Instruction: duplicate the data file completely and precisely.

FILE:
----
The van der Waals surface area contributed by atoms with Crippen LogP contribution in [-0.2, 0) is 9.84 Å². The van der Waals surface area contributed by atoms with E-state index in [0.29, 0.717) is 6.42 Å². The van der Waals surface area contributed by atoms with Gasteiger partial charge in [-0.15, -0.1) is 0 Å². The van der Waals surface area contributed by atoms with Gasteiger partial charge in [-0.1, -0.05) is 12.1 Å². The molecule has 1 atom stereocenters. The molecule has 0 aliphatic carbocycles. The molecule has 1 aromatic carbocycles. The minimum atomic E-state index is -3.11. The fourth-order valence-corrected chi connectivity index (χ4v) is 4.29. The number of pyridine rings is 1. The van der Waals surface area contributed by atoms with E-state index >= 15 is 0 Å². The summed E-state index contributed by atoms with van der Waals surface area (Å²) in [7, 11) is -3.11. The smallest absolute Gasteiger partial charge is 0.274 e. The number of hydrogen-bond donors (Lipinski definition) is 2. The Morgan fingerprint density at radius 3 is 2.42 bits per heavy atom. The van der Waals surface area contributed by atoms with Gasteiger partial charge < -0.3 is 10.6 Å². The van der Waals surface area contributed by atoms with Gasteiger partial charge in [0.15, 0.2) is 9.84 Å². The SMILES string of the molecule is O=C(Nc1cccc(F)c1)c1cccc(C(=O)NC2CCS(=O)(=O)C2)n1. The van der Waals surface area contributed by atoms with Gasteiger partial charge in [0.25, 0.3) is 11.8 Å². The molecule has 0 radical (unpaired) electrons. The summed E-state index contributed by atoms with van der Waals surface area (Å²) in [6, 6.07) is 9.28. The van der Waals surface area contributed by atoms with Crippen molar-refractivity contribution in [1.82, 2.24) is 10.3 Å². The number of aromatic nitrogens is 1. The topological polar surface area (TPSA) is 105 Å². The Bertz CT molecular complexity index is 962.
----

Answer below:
The van der Waals surface area contributed by atoms with Crippen LogP contribution in [-0.2, 0) is 9.84 Å². The van der Waals surface area contributed by atoms with E-state index in [0.29, 0.717) is 6.42 Å². The van der Waals surface area contributed by atoms with Gasteiger partial charge in [-0.15, -0.1) is 0 Å². The van der Waals surface area contributed by atoms with Gasteiger partial charge in [-0.1, -0.05) is 12.1 Å². The molecule has 1 atom stereocenters. The molecule has 0 aliphatic carbocycles. The molecule has 1 aromatic carbocycles. The minimum atomic E-state index is -3.11. The fourth-order valence-corrected chi connectivity index (χ4v) is 4.29. The number of pyridine rings is 1. The van der Waals surface area contributed by atoms with E-state index >= 15 is 0 Å². The summed E-state index contributed by atoms with van der Waals surface area (Å²) in [7, 11) is -3.11. The smallest absolute Gasteiger partial charge is 0.274 e. The number of hydrogen-bond donors (Lipinski definition) is 2. The Morgan fingerprint density at radius 3 is 2.42 bits per heavy atom. The van der Waals surface area contributed by atoms with Gasteiger partial charge < -0.3 is 10.6 Å². The van der Waals surface area contributed by atoms with Gasteiger partial charge in [0.15, 0.2) is 9.84 Å². The SMILES string of the molecule is O=C(Nc1cccc(F)c1)c1cccc(C(=O)NC2CCS(=O)(=O)C2)n1. The van der Waals surface area contributed by atoms with Gasteiger partial charge in [0.25, 0.3) is 11.8 Å². The molecule has 0 radical (unpaired) electrons. The summed E-state index contributed by atoms with van der Waals surface area (Å²) in [6, 6.07) is 9.28. The van der Waals surface area contributed by atoms with Crippen molar-refractivity contribution in [1.82, 2.24) is 10.3 Å². The number of aromatic nitrogens is 1. The topological polar surface area (TPSA) is 105 Å². The Bertz CT molecular complexity index is 962.